Mainland Chinese travel boom is a mixed blessing for Taiwan
In the first of a two-part series, we examine how the island is cashing in on the rise in travellers from across the strait, but locals are grumbling
Ralph Jennings in Taipei
Taiwan's once-quiet travel industry is embracing a steady increase in tourist arrivals from the mainland, but faces new strains from the growing influx of visitors, who threaten to overrun the island's prized landmarks.
With 2.58 million arrivals from the mainland last year - much of that during its three week-long national holidays - businesses from tiny inns to big airlines have made space for more visitors, travel industry watchers say.
Mainland arrivals to Taiwan are up 45 per cent from 2011. In 2008 only a trickle of cross-strait tourists was allowed.
Now, hot spots such as the National Palace Museum and the vertical mountain walls of the Taroko National Park attract so many tour groups that locals have started to complain.
The race is on to balance growth that is benefiting the travel industry against ordinary people's gripes about sometimes loud, boisterous tour groups. This month, bird flu deaths on the mainland put Taiwan on alert, and it stepped up screening of mainland arrivals at airports.
"Of course, we have the hope that the number [of tourists] can be higher," said Lin Yen-mei, a specialist with the Tourism Bureau. "The scenic spots don't complain, but individuals do."
Learning to get along with quieter, more orderly locals takes time, she said.
"In our early days, Taiwanese had no experience [of] travel abroad. For mainland tourists, it has been just four years, so this place is still very unfamiliar," Lin said.
Both sides are ethnic Chinese, but Taiwan's breakaway in the 1940s has distanced them politically and economically, leading to different expectations of public behaviour.
Taiwan opened regular group tours from the mainland in 2008 as the island's president, Ma Ying-jeou, struck deals designed to help the island's economy.
The number of mainland tourists visiting Taiwan in 2011 totalled 1.78 million, but just 191,000 were travelling independently.
Second-tier hotels in Taipei or within a day's journey of major attractions such as the Alishan scenic area and Sun Moon Lake quickly fill up with mainland tourists during holidays such as Spring Festival, and tour buses can be hard to arrange.
Independent travellers are also finding their way to Taiwan's more remote corners.
Wang Daiyue, a state shipping firm worker from Beijing, spent 15 days and 20,000 yuan (HK$24,822) cycling around Taiwan, and ran into fellow tourists who were diving or prospecting on beaches.
"It was convenient," Wang said. "I bought a bike in Taipei and ended up shipping it home."
And as independent mainland travellers have increasingly opted to stay in Taiwan's cottage-like inns, the number of guesthouses has grown - from 3,200 to 3,774 over the year ending in February, the Taiwan Rural Accommodation Association says. Inns are vying for revenue with the major hotels that the tourists are used to across the strait.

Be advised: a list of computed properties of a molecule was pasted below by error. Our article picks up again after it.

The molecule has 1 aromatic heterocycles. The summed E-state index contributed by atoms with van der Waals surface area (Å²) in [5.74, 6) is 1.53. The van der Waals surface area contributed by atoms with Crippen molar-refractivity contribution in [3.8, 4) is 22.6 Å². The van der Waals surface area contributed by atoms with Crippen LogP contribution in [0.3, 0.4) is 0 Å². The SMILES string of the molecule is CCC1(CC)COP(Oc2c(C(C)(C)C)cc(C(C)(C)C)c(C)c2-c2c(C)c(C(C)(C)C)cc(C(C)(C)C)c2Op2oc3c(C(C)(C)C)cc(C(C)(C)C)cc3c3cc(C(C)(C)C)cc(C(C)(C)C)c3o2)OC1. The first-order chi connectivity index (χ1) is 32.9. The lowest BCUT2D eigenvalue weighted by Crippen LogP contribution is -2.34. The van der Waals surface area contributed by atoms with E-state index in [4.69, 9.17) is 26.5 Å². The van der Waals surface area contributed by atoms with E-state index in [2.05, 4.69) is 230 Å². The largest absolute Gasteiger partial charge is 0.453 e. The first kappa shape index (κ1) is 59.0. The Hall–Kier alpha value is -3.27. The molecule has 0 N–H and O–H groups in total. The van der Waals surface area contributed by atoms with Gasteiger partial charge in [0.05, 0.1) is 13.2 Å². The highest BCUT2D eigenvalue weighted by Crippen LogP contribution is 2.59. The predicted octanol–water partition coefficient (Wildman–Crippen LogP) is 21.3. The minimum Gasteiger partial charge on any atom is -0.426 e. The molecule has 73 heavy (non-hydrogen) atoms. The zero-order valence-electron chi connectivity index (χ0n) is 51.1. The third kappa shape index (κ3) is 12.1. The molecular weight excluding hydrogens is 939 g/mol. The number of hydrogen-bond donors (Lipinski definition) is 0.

"Although guesthouses don't have a rating system, you can see the differences from price and services provided," said association general secretary Lee Ching-sung. "Some guesthouses will provide dinner and breakfast with a night's stay, and the price will reflect the facilities and services provided."
To keep numbers in check, the National Palace Museum now limits visitors to 2,800 at any given time, and in October it extended its opening hours to 9pm from 6.30pm, with free admission for Taiwanese.
The museum's admissions rose from 3.85 million in 2011 to a high of 4.36 million last year.
It is impossible to limit the number of visitors to Taroko National Park, as the main road through it is also a cross-island highway. The managers of the park, which drew 3.63 million visitors last year - 40 per cent from the mainland - ask bus tours to visit lesser-known landmarks to keep pressure off the major sites and they steer independent travellers to hiking trails, a park administration guide said.
Some tour operators that use the park play videos reminding mainland visitors to respect nature and be polite to others.
Taiwan's government still maintains limits on the number of mainland tourists it allows in, citing concerns over illegal overstaying and undercover political activity. But the limits have risen since 2008 under pressure from the travel industry.
Individual travel is capped at 1,000 visitors a day but reached a daily average of just 523 last year, because only residents of the mainland's top-tier cities can apply. Getting the 500 yuan travel permit takes about a month. But Taiwan is about to raise its group limit to 7,000 tourists a day.
"The Tourism Bureau has a policy to maintain quality, so it will control numbers, but that has led to a reaction from souvenir shops and coach operators," said Anthony Liao, an official with the Taipei Association of Travel Agents. "They want more than the max."